How about all the energy used by people watching giant-screen TVs? Working out at a gym instead of going outside to exercise in the fresh air? Using leaf blowers instead of raking their leaves?

What percentage of all these types of energy use would type 2 patients with complications add?

This kind of sweeping generalization can cause harm. And in our current political climate, in which some think it's OK to pick on the sick and poor, it could result in making diabetes care even more difficult. 
We have to stop blaming patients and focus on early detection and treatment of disease for everyone so no one gets complications.

Friday, March 17, 2017


Everything is connected.

No, this won't be an essay on meditation and the Oneness of Being. It's about the various organ systems in the body and how, the more we learn, the more we discover they're all connected and communicating with each other.

Physiology is usually taught around different systems: circulatory system, nervous system, skelatomuscular system, with individual organs within the systems. Of course you know they're interrelated, but one tends to think of them in isolation. The pancreas produces insulin, the liver produces bile, the stomach produces acid, and so forth.

However, as science progresses and we're able to detect things in tiny amounts, not just the large amounts that we could detect in the past, we're learning how complex it all is. For example, insulin is produced mostly by the beta cells in the pancreas. But smaller amounts of insulin can be produced by the thymus, liver, and fat and probably brain.

And various systems interact in ways that one might not think of until someone stumbles on them.

For example,  a recent paper shows that nerve growth factor (NGF), which is known to regulate the development of nerve cells, also helps to tell beta cells to release insulin. High blood glucose levels cause NGF to be released from pancreatic blood vessels, and the NGF then tells the beta cells to release insulin.

Another paper shows that the immune sytem uses gut bacteria to control glucose metabolism. An immune system molecule called interferon helps to fight infections. But a decrease in interferon-gamma can improve glucose metabolism. And when these interferon levels decrease, levels of a specific species of bacteria increase. The researchers think the bacteria are providing the link between the immune system and blood glucose control.

Another one  shows that gut bacteria can block the loss of appetite that often accompanies a stomach bug. They do this to promote the bacteria's transmission to other hosts.

Another paper shows that cutting the nerves to the kidneys reduces insulin resistance. It seems that the liver and the kidneys communicate to set glucose levels, and cutting the nerves to the kidneys makes the liver more insulin sensitive. One problem in type 2 diabetes is that because of liver insulin resistance the liver keeps pouring out glucose even when the level is already too high. Kidney function in the dogs used in the study remained normal.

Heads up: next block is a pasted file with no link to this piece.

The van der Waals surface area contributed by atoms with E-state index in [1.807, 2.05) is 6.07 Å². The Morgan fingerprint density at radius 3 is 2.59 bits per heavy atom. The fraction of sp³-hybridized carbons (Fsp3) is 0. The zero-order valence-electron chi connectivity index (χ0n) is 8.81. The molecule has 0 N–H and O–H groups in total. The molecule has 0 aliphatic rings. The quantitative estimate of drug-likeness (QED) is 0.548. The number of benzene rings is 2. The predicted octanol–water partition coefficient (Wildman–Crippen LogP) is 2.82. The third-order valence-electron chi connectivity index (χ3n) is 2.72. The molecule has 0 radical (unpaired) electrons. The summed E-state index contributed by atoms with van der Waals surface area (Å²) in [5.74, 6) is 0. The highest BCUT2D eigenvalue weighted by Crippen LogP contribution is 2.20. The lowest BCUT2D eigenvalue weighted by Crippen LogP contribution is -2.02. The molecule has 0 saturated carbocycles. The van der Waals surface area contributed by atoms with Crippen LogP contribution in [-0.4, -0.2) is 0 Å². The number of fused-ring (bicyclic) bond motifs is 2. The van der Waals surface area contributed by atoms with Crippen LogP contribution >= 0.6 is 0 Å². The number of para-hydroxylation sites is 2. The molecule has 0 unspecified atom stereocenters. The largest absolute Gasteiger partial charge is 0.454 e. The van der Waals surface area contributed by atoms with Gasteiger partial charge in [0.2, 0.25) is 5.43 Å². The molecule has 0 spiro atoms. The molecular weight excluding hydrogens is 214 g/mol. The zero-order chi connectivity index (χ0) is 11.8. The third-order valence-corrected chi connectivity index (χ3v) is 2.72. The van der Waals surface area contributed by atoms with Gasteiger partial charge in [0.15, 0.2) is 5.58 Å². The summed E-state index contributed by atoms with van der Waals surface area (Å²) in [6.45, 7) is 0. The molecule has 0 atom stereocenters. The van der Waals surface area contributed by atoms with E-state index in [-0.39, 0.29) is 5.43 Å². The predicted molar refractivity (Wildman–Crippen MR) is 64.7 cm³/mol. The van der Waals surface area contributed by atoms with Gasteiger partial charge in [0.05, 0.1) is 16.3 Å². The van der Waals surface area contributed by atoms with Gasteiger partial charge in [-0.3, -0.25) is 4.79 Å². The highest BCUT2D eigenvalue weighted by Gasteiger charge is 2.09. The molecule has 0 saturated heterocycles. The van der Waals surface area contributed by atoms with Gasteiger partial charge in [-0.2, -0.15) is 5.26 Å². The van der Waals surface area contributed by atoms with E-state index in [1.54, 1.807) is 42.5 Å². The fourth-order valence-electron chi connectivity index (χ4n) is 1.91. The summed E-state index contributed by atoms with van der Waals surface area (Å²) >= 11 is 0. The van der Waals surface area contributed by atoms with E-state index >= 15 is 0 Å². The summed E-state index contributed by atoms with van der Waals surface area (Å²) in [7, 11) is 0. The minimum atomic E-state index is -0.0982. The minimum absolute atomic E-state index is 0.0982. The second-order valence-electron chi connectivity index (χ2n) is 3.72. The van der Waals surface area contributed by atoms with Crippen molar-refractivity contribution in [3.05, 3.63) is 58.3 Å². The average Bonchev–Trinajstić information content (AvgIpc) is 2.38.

Finally, a paper  shows that a brain hormone triggers fat burning in the gut. This hormone, called tachykinin, was identified 80 years ago as a peptide that triggered muscle contractions in pig intestines. It seems that this hormone is released in the brain in response to the serotonin level. Serotonin is related to mood, and low serotonin levels can cause depression. Also, some of the side effects of the drug metformin seem to be mediated by binding to serotonin receptors in the gut.

In this case, sensory cues such as food availability cause the brain to release serotonin. This tells certain neurons to release tachykinin. The tachykinin then activates a receptor in intestinal cells, and the intestines begin to burn fat.

These are just a few examples of how one organ affects another, and even our gut bacteria are involved in the communication.

There's more and more evidence that gut bacteria control a lot of things in the body. Wouldn't it be wonderful if some species could produce an  insulin-like molecule that was resistant to degradation in the gut? No evidence for that. I'm just dreaming.

Understanding all these interactions is not easy, but it means that everything in our bodies is important. We can't focus only on blood glucose levels and ignore our mental health or our intake of healthy foods that don't affect blood glucose directly but may nurture the good gut bacteria.

Our bodies know how to communicate in ways we don't yet understand. Our job is to be kind to our body so it can do its job as best it can. Enjoy life. Enjoy your friends. Enjoy your food. And stay healthy for a long, long time.

Monday, March 6, 2017

Good Glucose Control

We all know (I hope) that it's a good idea to keep our blood glucose (BG) levels as close to normal as possible. Deciding how close involves a lot of factors, balancing good BG control with enjoyment of life, economics, family preferences, and so on.

But it seems that more and more things are affected by our BG levels, which should give us an incentive to put a little more effort into good control.

It's been known for a long time that keeping BG levels close to normal can reduce the risk of the complications I call "the O'Pathy sisters": retinopathy, neuropathy, and nephropathy. But there's more recent evidence that high BG levels can contribute to Alzheimer's disease. It's known that people with type 2 diabetes are at increased risk of Alzheimer's.

Glycation apparently affects an enzyme involved in Alzheimer's, and "a glycation pattern similar to that observed in AD brain homogenates could be reproduced by incubating [the enzyme] MIF with glucose." You can see the full text here.

Note that this research is complex and preliminary. So it's not something you should lose sleep over. However, it's one more hint that controlling BG levels is important.

Another recent study links poor diabetes control to heart disease. Note that the headline links heart disease to diabetes. A more accurate headline would have linked it to poorly controlled diabetes, as the text says, "When diabetes is poorly managed, your blood sugar goes up and the amount of this protein goes down." Too little of the protein in question contributes to atherosclerosis.